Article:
Crash tests are today a standard activity of carmakers. Thousands of cars, many in prototype form, are propelled into solid barriers or hit at the sides and rear as well as rolled over. The results of such crashes are fully documented using high-speed cameras and engineers study what happens to the bodywork as well as the highly sophisticated dummies which represent human occupants.
But such sophistication was not found in crash tests in the 1950s when Renault conducted the first ‘destructive tests’ on its products. In 1955, Renault engineers tested the resistance of the Dauphine model in front impact, side impact and rollover accident situations. Five years later, a detailed analysis of deformations on some 100 Dauphines that had been involved in collisions was one of the first-ever accident research studies in Europe.
In those early years, no on-board measurements could be made during the tests and the dummies used at the time were made with wire and fabric-covered straw to simulate various parts of the human body. But they were not entirely as simple as store mannequins as the head was more sophisticated – it could break open at a certain degree of impact against a rigid element. It consisted of a plastic shell filled with lead and fat, to make up the mass of approximately 5 kg, similar to that of a human head. In testing, it was designed to shatter if dropped from a height of 1 metre onto a hard surface, which corresponded to the result of biomechanical tests carried out on real skulls.
While the first crash tests focussed on the effects of a car being rammed into a solid non-moving obstacle, more ‘real-world’ situations were progressively added by Renault researchers. As Renault made many small cars, the effects of a small car colliding with a larger one were of great interest as it was necessary to provide the occupants of the smaller car with as much protection as possible.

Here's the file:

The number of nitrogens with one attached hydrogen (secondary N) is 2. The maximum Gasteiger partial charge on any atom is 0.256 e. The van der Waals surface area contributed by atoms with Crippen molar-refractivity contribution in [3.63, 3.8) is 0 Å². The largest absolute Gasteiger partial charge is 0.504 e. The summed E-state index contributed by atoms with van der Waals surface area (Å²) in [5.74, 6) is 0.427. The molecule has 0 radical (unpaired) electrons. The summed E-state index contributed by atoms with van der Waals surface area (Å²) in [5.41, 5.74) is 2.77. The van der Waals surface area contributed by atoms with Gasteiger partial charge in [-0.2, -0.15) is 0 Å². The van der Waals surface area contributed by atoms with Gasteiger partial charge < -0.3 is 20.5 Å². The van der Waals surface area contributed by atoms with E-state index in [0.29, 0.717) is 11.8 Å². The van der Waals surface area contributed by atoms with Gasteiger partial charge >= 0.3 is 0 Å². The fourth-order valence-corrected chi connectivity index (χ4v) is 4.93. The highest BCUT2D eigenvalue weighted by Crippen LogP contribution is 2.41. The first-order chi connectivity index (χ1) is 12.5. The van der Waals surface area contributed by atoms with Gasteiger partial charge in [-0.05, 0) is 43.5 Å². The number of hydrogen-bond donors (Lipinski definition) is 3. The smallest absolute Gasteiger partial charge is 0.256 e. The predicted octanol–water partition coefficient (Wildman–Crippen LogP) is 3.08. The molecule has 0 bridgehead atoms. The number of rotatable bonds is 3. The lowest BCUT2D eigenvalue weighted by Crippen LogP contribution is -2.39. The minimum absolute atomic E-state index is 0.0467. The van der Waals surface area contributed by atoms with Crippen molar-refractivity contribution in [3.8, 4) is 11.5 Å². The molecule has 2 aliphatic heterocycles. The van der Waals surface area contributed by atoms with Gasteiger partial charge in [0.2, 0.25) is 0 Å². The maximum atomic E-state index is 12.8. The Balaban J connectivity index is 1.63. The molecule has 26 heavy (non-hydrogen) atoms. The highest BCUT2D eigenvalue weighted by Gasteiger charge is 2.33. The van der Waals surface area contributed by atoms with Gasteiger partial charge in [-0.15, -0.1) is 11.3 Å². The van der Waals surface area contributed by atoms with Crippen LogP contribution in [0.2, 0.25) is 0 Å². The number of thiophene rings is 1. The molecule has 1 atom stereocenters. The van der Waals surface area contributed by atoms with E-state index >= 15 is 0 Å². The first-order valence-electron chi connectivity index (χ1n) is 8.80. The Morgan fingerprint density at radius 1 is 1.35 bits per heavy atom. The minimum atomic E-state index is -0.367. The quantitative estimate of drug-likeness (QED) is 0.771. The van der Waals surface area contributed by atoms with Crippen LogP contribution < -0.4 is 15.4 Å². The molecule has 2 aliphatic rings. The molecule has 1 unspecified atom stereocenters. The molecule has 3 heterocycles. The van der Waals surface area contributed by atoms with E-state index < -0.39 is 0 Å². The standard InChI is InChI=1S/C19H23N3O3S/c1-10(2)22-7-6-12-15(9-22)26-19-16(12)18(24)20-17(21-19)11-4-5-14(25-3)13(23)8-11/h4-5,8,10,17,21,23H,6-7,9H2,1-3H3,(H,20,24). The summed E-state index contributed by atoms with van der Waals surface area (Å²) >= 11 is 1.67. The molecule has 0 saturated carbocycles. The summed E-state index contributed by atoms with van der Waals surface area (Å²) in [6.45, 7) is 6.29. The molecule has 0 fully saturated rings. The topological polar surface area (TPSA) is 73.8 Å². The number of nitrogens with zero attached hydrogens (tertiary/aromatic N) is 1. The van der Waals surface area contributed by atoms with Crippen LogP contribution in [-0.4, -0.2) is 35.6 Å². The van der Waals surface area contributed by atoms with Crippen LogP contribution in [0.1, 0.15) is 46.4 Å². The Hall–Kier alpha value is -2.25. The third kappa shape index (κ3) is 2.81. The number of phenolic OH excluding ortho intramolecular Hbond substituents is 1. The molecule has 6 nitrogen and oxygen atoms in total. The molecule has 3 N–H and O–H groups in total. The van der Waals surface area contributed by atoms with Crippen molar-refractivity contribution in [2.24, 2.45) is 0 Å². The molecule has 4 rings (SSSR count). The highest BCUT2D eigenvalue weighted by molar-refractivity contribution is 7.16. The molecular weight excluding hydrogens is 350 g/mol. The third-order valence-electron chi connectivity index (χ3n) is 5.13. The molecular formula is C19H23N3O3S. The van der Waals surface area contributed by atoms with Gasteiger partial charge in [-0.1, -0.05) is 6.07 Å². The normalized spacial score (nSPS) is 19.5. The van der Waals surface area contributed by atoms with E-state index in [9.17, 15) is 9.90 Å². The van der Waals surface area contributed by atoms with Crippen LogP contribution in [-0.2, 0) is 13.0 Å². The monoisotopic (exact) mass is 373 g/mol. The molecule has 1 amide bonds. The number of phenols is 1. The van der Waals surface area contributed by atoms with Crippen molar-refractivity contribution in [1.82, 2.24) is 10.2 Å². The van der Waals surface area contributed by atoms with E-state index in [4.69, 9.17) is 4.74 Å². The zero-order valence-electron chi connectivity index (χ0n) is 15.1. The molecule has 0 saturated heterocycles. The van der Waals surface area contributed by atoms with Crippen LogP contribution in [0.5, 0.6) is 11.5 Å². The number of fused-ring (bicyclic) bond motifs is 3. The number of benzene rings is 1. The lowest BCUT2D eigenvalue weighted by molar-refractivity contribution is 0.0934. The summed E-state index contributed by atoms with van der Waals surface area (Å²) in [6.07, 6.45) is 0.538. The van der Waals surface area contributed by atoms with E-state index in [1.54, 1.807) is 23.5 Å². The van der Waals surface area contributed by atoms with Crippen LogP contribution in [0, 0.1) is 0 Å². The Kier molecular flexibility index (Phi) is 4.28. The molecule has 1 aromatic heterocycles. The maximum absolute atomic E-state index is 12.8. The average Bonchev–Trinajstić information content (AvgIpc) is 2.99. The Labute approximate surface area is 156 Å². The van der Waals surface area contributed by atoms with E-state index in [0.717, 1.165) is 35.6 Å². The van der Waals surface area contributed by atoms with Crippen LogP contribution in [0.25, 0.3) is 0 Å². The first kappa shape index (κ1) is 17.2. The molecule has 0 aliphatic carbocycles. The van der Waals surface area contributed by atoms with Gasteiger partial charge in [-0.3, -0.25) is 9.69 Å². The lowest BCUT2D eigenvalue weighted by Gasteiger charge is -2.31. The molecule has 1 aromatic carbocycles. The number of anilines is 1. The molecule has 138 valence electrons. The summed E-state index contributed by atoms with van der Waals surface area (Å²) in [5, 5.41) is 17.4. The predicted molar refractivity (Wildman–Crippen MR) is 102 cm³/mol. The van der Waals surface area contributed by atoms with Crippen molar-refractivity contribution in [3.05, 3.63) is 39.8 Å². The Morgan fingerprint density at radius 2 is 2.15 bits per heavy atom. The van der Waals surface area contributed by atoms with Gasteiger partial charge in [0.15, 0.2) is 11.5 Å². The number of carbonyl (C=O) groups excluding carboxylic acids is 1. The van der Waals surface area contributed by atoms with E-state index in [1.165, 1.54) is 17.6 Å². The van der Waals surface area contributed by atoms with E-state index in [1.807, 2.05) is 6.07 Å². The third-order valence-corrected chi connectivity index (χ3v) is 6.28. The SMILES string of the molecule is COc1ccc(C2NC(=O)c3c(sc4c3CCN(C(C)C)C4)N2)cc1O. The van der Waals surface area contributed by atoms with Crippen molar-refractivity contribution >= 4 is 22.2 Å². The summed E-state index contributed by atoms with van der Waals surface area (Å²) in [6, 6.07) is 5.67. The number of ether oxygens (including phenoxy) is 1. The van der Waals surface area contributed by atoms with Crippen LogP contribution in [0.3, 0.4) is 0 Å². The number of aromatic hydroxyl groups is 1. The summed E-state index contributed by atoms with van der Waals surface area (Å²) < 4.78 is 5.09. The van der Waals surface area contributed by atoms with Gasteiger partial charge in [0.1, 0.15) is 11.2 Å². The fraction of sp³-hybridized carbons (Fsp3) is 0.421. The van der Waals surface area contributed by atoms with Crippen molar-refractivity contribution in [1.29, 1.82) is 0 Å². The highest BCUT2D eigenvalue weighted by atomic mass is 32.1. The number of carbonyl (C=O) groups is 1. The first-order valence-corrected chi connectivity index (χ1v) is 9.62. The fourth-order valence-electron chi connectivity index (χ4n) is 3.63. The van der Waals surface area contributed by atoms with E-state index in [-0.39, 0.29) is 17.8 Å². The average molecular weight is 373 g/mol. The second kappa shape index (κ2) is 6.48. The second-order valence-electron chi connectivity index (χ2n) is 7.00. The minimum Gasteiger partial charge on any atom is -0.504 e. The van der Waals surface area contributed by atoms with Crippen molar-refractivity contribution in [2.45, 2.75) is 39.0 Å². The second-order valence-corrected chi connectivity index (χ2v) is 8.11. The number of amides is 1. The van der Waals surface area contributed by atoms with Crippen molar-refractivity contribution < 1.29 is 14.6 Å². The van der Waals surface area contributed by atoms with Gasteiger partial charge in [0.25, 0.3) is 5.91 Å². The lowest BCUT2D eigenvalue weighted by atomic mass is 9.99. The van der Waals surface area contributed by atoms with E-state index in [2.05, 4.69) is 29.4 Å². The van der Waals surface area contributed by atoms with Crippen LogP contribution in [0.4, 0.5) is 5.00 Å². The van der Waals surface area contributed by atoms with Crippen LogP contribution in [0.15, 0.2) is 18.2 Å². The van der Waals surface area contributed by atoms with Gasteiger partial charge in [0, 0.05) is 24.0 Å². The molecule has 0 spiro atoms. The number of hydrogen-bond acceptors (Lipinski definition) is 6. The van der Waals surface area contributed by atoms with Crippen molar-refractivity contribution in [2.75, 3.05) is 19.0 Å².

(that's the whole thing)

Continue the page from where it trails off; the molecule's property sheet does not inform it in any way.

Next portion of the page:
One of the earliest studies in this respect was conducted using a Renault 5 which was put into a head-on collision with a Zephyr in 1972. Initially, it was apparent that the small car suffered severe damage which would have certainly caused serious injuries to the occupants. But before long, solutions were found and Renault demonstrated how it was possible to improve the situation. Basic changes in structural design were necessary to make the small car stiffer and the large car more flexible. The result was eloquent: the small car’s cabin was preserved without incurring any particular extra danger for the large car.
But in the 1970s, the simple restraint systems – seatbelts – provided only moderate restraint and in the decades that followed, much effort went into developing restraint systems which would effectively reduce the injuries.